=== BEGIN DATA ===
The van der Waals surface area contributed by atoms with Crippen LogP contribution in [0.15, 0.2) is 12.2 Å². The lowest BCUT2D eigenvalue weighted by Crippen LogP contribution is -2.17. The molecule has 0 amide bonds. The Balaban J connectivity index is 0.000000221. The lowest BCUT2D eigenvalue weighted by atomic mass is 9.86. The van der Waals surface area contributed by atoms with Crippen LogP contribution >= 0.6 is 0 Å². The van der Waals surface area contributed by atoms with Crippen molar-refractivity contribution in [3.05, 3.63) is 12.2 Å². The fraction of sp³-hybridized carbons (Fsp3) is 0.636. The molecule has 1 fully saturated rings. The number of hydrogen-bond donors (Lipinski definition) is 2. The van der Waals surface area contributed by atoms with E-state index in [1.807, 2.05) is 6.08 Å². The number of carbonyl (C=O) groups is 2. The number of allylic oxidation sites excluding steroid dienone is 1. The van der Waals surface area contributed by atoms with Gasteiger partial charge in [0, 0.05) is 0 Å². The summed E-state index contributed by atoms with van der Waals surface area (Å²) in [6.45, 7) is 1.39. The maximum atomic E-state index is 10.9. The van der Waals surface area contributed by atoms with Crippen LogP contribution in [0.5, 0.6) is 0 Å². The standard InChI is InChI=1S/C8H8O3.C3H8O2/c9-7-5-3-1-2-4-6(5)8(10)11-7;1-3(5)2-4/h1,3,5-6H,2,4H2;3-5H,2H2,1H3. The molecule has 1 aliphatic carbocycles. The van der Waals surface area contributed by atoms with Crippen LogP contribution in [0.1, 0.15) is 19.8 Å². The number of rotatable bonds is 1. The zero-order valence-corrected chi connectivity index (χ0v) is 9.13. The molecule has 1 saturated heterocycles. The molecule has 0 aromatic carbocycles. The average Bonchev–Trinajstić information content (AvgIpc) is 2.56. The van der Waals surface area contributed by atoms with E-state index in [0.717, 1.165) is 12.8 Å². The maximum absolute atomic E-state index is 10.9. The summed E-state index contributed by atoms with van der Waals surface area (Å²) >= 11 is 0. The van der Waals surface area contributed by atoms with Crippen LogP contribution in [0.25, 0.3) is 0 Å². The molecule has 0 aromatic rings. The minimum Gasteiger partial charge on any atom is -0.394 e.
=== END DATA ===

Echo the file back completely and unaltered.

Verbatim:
The van der Waals surface area contributed by atoms with Crippen LogP contribution in [0.15, 0.2) is 12.2 Å². The lowest BCUT2D eigenvalue weighted by Crippen LogP contribution is -2.17. The molecule has 0 amide bonds. The Balaban J connectivity index is 0.000000221. The lowest BCUT2D eigenvalue weighted by atomic mass is 9.86. The van der Waals surface area contributed by atoms with Crippen LogP contribution >= 0.6 is 0 Å². The van der Waals surface area contributed by atoms with Crippen molar-refractivity contribution in [3.05, 3.63) is 12.2 Å². The fraction of sp³-hybridized carbons (Fsp3) is 0.636. The molecule has 1 fully saturated rings. The number of hydrogen-bond donors (Lipinski definition) is 2. The van der Waals surface area contributed by atoms with E-state index in [1.807, 2.05) is 6.08 Å². The number of carbonyl (C=O) groups is 2. The number of allylic oxidation sites excluding steroid dienone is 1. The van der Waals surface area contributed by atoms with Gasteiger partial charge in [0, 0.05) is 0 Å². The summed E-state index contributed by atoms with van der Waals surface area (Å²) in [6.45, 7) is 1.39. The maximum atomic E-state index is 10.9. The van der Waals surface area contributed by atoms with Crippen LogP contribution in [0.5, 0.6) is 0 Å². The standard InChI is InChI=1S/C8H8O3.C3H8O2/c9-7-5-3-1-2-4-6(5)8(10)11-7;1-3(5)2-4/h1,3,5-6H,2,4H2;3-5H,2H2,1H3. The molecule has 1 aliphatic carbocycles. The van der Waals surface area contributed by atoms with Crippen LogP contribution in [0.1, 0.15) is 19.8 Å². The number of rotatable bonds is 1. The zero-order valence-corrected chi connectivity index (χ0v) is 9.13. The molecule has 1 saturated heterocycles. The molecule has 0 aromatic carbocycles. The average Bonchev–Trinajstić information content (AvgIpc) is 2.56. The van der Waals surface area contributed by atoms with E-state index in [0.717, 1.165) is 12.8 Å². The maximum absolute atomic E-state index is 10.9. The summed E-state index contributed by atoms with van der Waals surface area (Å²) >= 11 is 0. The van der Waals surface area contributed by atoms with Crippen LogP contribution in [0.25, 0.3) is 0 Å². The molecule has 0 aromatic rings. The minimum Gasteiger partial charge on any atom is -0.394 e.